With respect to Kristina Orbakaita (“the daughter of a foreign agent”—but this is more a case of boorish inattention than a lie), it is better to keep too much vigil than not enough.  However, the view from the inside reveals to us more than family secrets. In his interview with Tucker Carlson, the president, to the general disappointment, said nothing new. He can’t. He is no longer a subject but an “empty function”: the discourse he once started is now governing him, not the other way around.

“The death of the author,” which has become not only an anti-legal but also a cultural paradigm for Russian politics, also stems from the individual person’s preference for the “collective subject.”

Art differs from a fake by a quality that is hard to explain but sharply perceived: “style.” The mass procession to the movies to see Master and Margarita is explained not so much by the search for “anti-Soviet” ideas between the lines, which young people scarcely consider, as it is by the fact that the film simply has style. Ekaterina Mizulina—whose triumphant procession from city to city and town to town along with her exploitation of the “Barbie” image is explained by the compulsory filling of auditoriums by young admirers—cannot slake this thirst for style altogether anymore than a shaman dyed like a “blond beast” and swathed in black leather can.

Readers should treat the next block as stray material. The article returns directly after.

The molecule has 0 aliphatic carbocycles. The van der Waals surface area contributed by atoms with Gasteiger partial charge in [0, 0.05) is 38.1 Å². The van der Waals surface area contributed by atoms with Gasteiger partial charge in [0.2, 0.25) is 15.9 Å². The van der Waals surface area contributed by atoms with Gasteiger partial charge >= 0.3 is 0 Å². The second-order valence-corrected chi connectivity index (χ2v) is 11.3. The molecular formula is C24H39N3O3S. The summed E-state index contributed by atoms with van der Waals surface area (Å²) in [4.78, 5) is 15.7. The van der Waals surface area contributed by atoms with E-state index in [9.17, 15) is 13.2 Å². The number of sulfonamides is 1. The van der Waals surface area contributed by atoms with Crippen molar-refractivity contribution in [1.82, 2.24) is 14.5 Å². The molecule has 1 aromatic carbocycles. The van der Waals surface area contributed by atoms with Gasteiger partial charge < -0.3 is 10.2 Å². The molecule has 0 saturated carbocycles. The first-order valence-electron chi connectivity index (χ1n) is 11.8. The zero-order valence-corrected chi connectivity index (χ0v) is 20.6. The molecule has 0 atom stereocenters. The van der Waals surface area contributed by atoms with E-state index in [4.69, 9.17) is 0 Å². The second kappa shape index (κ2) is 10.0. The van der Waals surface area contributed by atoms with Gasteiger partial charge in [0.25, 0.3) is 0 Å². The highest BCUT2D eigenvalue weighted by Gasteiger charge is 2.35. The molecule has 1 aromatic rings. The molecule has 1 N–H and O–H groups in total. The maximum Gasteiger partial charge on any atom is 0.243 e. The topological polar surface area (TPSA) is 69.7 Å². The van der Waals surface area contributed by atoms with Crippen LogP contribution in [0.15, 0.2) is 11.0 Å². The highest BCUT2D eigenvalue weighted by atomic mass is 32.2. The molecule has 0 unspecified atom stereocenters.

Released simultaneously with Master (only online, out of embarrassment) is the “youth thriller” Kelipat. Russkaya Gazeta explains: the authors derived the name from the kabbala, where it means an ungodly force, and tell the story of “a group of young people who are arrested on suspicion of extremism, a group that includes an artist, a Stanford graduate, the administrator of an oppositionist Telegram channel, a governor’s daughter, a feminist, and an anarchist.” Need any additional clarifications on this subject?

This is the old Chekist song, kind of like the “Bolotnaya affair,” about “foreign influence.” However, images of those who have fallen under liberals’ ruinous influence are ahistorical and unnatural, and this cannot be looked at even as a joke. Things worked out for Mikhail Lokshin, who has settled in the United States, but not for the patriots at all. Russia has no Leni Riefenstahl, Vitaly Mansky* with his “Artdokfest” has long been a “foreign agent,” and for some reason Besogon’s talent, which charmed us so in his youth, has dried up.

Truth, which we don’t have either, I guess, has no patience for a fake. Great Russian literature, which no one “in the West” is contemplating “canceling,” is spinning in its grave. If it’s been canceled anywhere, then it’s here, in Russia.

Wizards of the Emerald City